Canadian violinist Karl Stobbe recently created a series of online concerts featuring video recordings of solo violin repertoire, including all six of the Bach Sonatas & Partitas. These recordings are now being turned into a series of albums, with Bach & Bartók the opening volume (karlstobbe.com).
Stobbe pairs Bach’s Sonata No.3 in C Major BWV1005 with the Bartók Sonata for Solo Violin for historical as well as musical reasons: Bartók heard Yehudi Menuhin play the Bach in early 1944 when he was working on his own sonata, commissioned by Menuhin after their late-1943 meeting. Stobbe senses a connection, feeling that the Bach C Major is the only one of the Bach works that has a similar musical journey to the Bartók – from darkness to light, through uncertainty and wandering harmonies to an expression of celebration and joy.
Stobbe has a big, rich sound, and the strength to navigate the fiendishly difficult Fuga in the Bach as well as the technical challenges in the Bartók. It promises to be a fascinating series.
Concert Note: Karl Stobbe performs at the Festival of the Bay, Midland Cultural Centre, on July 26 and at the Festival of the Sound on July 28.
In previous reviews I’ve noted that the Fantasias, written some 15 years after Bach’s Sonatas & Partitas at first appear less challenging than the Bach. They seem so much easier on the page, shorter and with simpler lines and less multiple-stopping, but they’re fraught with technical pitfalls – angular, awkward intervals, tricky string-crossing – and they play much faster than they look.
Still, nothing challenges Cotik, who uses a Baroque bow to lovely effect in the slow sections and to simply dance through the Allegro, Presto and Vivace movements. There are 44 sections in all, some only a few bars long, but all are inventive, varied and charming. The booklet essay says that “every note of these often complex pieces lies perfectly, if not easily, [my italics] under the bow.”
Well, yes – if you’re as superb a player as Tomás Cotik.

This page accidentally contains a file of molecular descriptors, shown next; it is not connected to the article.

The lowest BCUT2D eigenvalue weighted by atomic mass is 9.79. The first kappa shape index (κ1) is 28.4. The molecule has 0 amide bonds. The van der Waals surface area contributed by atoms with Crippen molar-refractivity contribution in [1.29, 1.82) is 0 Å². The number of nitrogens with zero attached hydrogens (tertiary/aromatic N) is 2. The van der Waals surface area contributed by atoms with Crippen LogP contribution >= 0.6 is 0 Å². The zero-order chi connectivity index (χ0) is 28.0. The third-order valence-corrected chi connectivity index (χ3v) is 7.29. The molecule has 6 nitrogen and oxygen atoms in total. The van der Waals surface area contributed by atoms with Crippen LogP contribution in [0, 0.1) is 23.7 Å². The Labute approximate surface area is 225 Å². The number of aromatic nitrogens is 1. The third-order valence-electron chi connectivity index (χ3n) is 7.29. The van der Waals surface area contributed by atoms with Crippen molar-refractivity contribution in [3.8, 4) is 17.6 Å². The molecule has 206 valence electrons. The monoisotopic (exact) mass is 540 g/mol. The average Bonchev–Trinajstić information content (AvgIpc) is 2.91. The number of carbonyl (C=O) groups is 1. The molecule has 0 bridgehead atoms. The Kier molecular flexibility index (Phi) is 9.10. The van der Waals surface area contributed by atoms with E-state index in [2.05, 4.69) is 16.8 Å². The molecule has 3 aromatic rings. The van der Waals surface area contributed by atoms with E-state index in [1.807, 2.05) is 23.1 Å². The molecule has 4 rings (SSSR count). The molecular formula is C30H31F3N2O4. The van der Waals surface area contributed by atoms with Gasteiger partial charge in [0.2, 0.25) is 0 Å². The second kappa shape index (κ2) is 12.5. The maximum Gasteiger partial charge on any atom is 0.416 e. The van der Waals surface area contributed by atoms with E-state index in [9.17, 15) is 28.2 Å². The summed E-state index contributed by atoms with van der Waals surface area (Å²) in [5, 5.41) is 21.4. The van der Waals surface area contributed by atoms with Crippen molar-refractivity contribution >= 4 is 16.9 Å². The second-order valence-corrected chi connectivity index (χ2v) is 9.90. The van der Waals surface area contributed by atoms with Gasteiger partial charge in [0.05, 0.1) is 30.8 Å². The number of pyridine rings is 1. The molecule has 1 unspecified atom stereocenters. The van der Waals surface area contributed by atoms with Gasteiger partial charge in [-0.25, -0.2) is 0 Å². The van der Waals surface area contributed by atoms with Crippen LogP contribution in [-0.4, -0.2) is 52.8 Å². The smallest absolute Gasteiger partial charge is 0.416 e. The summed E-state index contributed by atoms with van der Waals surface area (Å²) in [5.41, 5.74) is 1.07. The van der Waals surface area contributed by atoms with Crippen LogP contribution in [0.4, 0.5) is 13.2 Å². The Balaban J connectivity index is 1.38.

The Bartók sonata also turns up in Ostinata: works for solo violin, the excellent debut recording from the young London-based French violinist Charlotte Saluste-Bridoux (Champs Hill CHRCD158 champshillrecords.co.uk).
Biber’s Passacaglia in G Minor, “The Guardian Angel”, the final piece from his Rosary Sonatas, is followed by Bartók’s Sonata for Solo Violin and the Prokofiev Sonata in D Major Op.115. Grażyna Bacewicz’s Sonata No.2 from 1958 and Ysaÿe’s Sonata No.4 in E Minor Op.27, dedicated to Kreisler, complete the disc.
There’s smooth, clean playing throughout, with technical assurance, strong melodic lines and no hint of roughness – I’ve certainly heard the Bartók Fuga (which Karl Stobbe interestingly terms “brutal”) played with more attack and spikiness. The Presto final movement in the Bacewicz is quite brilliant, and an idiomatic reading of the Ysaÿe sonata completes a highly satisfying recital.
There should be a warning label on violinist Patricia Kopatchinskaja CDs: “Fireworks – handle with care.” You always get something different and incredibly exciting from this player who never hesitates to take risks, and so it is with her latest CD Le Monde selon George Antheil with pianist Joonas Ahonen (Alpha Classics ALPHA797 outhere-music.com/en/albums/le-monde-selon-george-antheil).
Antheil, the American composer and pianist, caused riots in early 1920s Europe as a “Pianist-Futurist” who wrote machine-like and explosive piano works. Presented here is his astonishing Violin Sonata No.1 from 1923, its percussive and machine-like outer movements in particular drawing terrific playing from the duo.
Antheil’s world, referenced in the CD title, included Morton Feldman and John Cage, the former represented here by the brief Piece (1950) and Extensions 1 (1951) and Cage by his 1947 Nocturne. It’s the Violin Sonata No.7 in C Minor Op.30 No.2 by Antheil’s lifelong hero Beethoven, however, that sees Kopatchinskaja really upping the excitement levels in a quite remarkable performance.